From city of 13 million to town of 16,000

My sleep-deprived eyes examined the city for one last time. They took in the gray buildings, the chaotic traffic. I could hear honking horns, the rumbling trains and the porteño accent I had learned to love. And my mouth spoke the last porteño conversation I knew I would have.

I finally was headed to the airport after a day of frantically throwing clothes into suitcases, saying my goodbyes to close friends and trying to buy every Argentine product I could. I hugged my host mom and her maid  goodbye before I climbed into the taxi. The two women stood their waving and smiling; a perfect goodbye, almost like it came from a movie.

And then my taxi roared up and was on its way. As I sat there chatting with my driver, I found it hard to believe I was actually leaving. After five long months of experiences that had challenged me, I was headed home. I had thought of this day for a long time, wondering if I would be drastically different. Would the normal me be returning, or would some hippie version of myself be on her way back to Kentucky?

Whoever I had become, it hadn’t changed my excitement to return home. I would miss Buenos Aires.  I knew the big-city life and the language would eventually beckon me back. I’d miss the family I had made for myself. But I knew it was time for me to go.

After a 12-hour journey, my stay in Argentina had abruptly come to an end. It’s strange how you can wake up miles and miles away from where you fell asleep. Surreal might be a better word. I even forgot it was the Christmas season until I heard holiday music in the airport in Dallas.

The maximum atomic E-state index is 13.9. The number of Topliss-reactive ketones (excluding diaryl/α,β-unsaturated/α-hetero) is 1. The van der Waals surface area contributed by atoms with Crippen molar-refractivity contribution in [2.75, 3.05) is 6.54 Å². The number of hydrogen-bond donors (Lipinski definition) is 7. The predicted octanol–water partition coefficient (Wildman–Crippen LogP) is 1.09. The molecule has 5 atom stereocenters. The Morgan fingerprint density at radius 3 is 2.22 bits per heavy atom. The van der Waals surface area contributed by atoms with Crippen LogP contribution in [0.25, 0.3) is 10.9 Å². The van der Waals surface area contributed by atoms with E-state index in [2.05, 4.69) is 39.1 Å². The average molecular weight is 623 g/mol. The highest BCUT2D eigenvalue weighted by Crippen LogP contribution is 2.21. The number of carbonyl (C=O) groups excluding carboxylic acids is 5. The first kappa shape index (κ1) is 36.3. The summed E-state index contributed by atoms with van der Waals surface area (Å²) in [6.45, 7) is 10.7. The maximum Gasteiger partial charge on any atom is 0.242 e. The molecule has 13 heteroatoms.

But I was home. And that was all that mattered.

From a city of nearly 13 million to a small town of around 16,000, I’ve finally got my open air and quiet space.

Unlike the shock I got when moving to Buenos Aires, settling back in Kentucky was a nice change. I’ve taken Argentina’s culture with me though. I’ve introduced mate to my friends and family (that didn’t go over too well), made delicious choripan and have brought cumbia music to our parties. It seems Argentina is going to hold on to me for a bit longer.

And just when I’ve started getting comfortable back home, I have had some great news that is about to change my life again. In just a few days, I’ll be moving to Washington, D.C. for a journalism internship with USA TODAY. This is an amazing opportunity, one I’m so lucky to get. So, once again I am off to another city, and at least this time I won’t be so far away.

D.C., here I come.


Successful choripan dinner

Successful choripan dinner

Drinking mate on the lake. this was before I cured my mate I brought from Argentina.

Drinking mate on the lake. this was before I cured my mate I brought from Argentina.



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